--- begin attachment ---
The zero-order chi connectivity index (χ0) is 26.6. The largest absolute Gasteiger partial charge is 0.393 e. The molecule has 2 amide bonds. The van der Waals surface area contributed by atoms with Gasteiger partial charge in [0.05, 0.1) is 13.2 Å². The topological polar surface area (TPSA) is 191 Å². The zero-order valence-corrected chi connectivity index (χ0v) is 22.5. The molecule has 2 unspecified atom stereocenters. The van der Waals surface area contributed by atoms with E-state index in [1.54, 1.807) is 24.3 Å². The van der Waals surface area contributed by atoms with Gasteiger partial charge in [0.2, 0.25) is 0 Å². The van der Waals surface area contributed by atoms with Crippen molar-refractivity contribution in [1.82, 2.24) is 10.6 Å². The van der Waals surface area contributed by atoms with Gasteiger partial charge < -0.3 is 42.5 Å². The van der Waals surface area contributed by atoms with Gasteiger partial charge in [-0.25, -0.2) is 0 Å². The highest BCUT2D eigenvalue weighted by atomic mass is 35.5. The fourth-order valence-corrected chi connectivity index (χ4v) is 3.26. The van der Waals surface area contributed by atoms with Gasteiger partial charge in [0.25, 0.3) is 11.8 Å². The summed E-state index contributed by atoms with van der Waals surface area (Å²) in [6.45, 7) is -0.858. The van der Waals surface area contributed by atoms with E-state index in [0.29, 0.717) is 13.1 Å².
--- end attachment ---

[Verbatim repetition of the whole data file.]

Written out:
The zero-order chi connectivity index (χ0) is 26.6. The largest absolute Gasteiger partial charge is 0.393 e. The molecule has 2 amide bonds. The van der Waals surface area contributed by atoms with Gasteiger partial charge in [0.05, 0.1) is 13.2 Å². The topological polar surface area (TPSA) is 191 Å². The zero-order valence-corrected chi connectivity index (χ0v) is 22.5. The molecule has 2 unspecified atom stereocenters. The van der Waals surface area contributed by atoms with E-state index in [1.54, 1.807) is 24.3 Å². The van der Waals surface area contributed by atoms with Gasteiger partial charge in [0.2, 0.25) is 0 Å². The van der Waals surface area contributed by atoms with Crippen molar-refractivity contribution in [1.82, 2.24) is 10.6 Å². The van der Waals surface area contributed by atoms with Gasteiger partial charge < -0.3 is 42.5 Å². The van der Waals surface area contributed by atoms with Gasteiger partial charge in [-0.25, -0.2) is 0 Å². The highest BCUT2D eigenvalue weighted by atomic mass is 35.5. The fourth-order valence-corrected chi connectivity index (χ4v) is 3.26. The van der Waals surface area contributed by atoms with Gasteiger partial charge in [0.25, 0.3) is 11.8 Å². The summed E-state index contributed by atoms with van der Waals surface area (Å²) in [6.45, 7) is -0.858. The van der Waals surface area contributed by atoms with E-state index in [0.29, 0.717) is 13.1 Å².